Ruben Pestano Lavilla Jr, 35, is wanted for alleged involvement in the bombing of a ferry in Manila Bay in 2004 that led to 116 deaths in a subsequent fire.

He was the “brains” behind an Islamic group allied to two al-Qaeda affiliated organizations, Manila officials say.

They say he was detected after document checks by Manila’s embassy in Bahrain.

The arrest had not been made public while Philippine officials prepared deportation papers.

‘Fled’ country

Marcelino Libanan, head of the immigration commission, told Reuters news agency that Mr Lavilla was checked after trying to get a bank loan and had been working as an interpreter at the Philippine embassy.

However, Justice Undersecretary Ricardo Blancaflor told the AP agency that the arrest came after Mr Lavilla submitted documents for a job at the embassy.

Mr Lavilla is alleged to have fled the Philippines a month after the ferry attack.

He is accused of being the mastermind behind the Rajah Solaiman Movement, blamed for several bomb attacks in Manila in 2004 and 2005.

The movement is said to be linked to the Jemaah Islamiyah and Abu Sayyaf Muslim militant groups, based in the southern Philippines.

Mr Blancaflor said: “If you are a terrorist, wherever you are, wherever you hide, the law will catch up with you – that’s the most important thing here.”

The ferry blaze was South East Asia’s second-worst militant attack after the 2002 bombings in Bali, Indonesia, that killed 202 people.

The 10,000-tonne Superferry 14 was heading for Bacolod in the central Philippines when it caught fire on 27 February 2004.

August 20, 2008

Deadly bombings hit Algerian town

Deadly bombings hit Algerian town

Map of Algeria

Eleven people have been killed and 31 injured by twin car bombs near a hotel and a barracks in Bouira, south east of the Algerian capital, state media say.

Witnesses said the blasts went off in quick succession.

The attacks come one day after a car bomb killed 43 people and injured a further 38 at a police college near Boumerdes, east of Algiers.

In recent months Algeria has suffered regular attacks blamed on Islamist insurgents linked to al-Qaeda.

The country has been rebuilding with the help of oil and gas profits after a brutal civil conflict in which Islamist militants led an insurgency against state security forces.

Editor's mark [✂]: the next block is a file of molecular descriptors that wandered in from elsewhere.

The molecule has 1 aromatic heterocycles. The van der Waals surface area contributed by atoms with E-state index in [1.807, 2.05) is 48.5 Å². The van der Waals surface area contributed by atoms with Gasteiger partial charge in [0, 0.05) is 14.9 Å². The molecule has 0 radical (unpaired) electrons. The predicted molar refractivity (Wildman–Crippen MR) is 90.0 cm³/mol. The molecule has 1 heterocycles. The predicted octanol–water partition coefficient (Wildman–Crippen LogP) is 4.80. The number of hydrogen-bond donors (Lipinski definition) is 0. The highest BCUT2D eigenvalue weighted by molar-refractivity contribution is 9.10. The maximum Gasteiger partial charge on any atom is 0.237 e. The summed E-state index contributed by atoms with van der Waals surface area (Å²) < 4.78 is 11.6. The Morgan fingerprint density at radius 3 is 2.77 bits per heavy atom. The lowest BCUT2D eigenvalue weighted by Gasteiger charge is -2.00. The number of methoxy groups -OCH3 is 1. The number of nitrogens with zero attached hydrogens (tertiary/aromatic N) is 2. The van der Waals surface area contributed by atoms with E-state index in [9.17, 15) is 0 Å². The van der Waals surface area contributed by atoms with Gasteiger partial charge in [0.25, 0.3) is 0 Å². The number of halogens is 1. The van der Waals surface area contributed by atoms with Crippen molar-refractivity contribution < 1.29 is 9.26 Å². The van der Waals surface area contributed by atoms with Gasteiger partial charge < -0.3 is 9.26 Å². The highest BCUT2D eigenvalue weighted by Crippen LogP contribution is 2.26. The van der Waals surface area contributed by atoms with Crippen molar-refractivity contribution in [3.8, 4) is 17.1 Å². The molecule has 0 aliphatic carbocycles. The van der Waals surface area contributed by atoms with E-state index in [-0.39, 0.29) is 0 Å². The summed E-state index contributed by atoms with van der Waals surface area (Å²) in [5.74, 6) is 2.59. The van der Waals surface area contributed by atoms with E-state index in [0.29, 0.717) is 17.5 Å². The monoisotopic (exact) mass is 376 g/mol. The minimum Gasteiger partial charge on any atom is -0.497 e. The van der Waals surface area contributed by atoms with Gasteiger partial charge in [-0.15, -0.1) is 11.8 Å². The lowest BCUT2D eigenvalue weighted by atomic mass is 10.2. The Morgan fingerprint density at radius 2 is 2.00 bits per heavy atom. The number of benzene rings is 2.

Many recent attacks have happened in the area east and south of Algiers, which borders the mountainous Berber region of Kabylia.

Passenger bus

Wednesday’s bombs went off near the Hotel Sofi and the military headquarters in Bouira, which is about 100km (62 miles) from Algiers, state media reported.

The blast at the hotel hit a nearby passenger bus, reports said.

One of the bombs ripped off the front of the military headquarters, and the blasts could be heard in a radius of several hundred meters, witnesses said.

Just a day earlier, a suicide car bomber drove a car packed with explosives into the entrance of a paramilitary police college in Issers, near Boumerdes, about 50km (31 miles) east of Algiers.

ATTACKS IN ALGERIA 2007-2008
19 August 2008: 43 killed by suicide bombing outside police college in Issers
10 August 2008: Eight killed by suicide bombing outside police station in Zemmouri
8 June 2008: French engineer and driver killed east of Algiers
5 June 2008: Roadside bomb kills six soldiers east of Algiers
January 2008: Suicide bombing kills four policemen in Naciria
December 2007: Twin car bombs kill at least 37 including 10 UN staff in Algiers
8 September 2007: 32 die in bombing in Dellys
6 September 2007: 22 die in bombing in Batna
July 2007: Suicide bomber targets barracks near Bouira, killing nine
April 2007: 33 killed in attacks on government offices and a police station in Algiers

That attack hit military police recruits who were waiting outside the building before an exam.

The government said 41 of those killed were civilians.

After Tuesday’s attacks, Interior Minister Yazid Zerhouni said militants were trying to “loosen the net closing around them”.

Algeria’s government has long said Islamist insurgents are desperately seeking to raise their profile as they are isolated by security forces.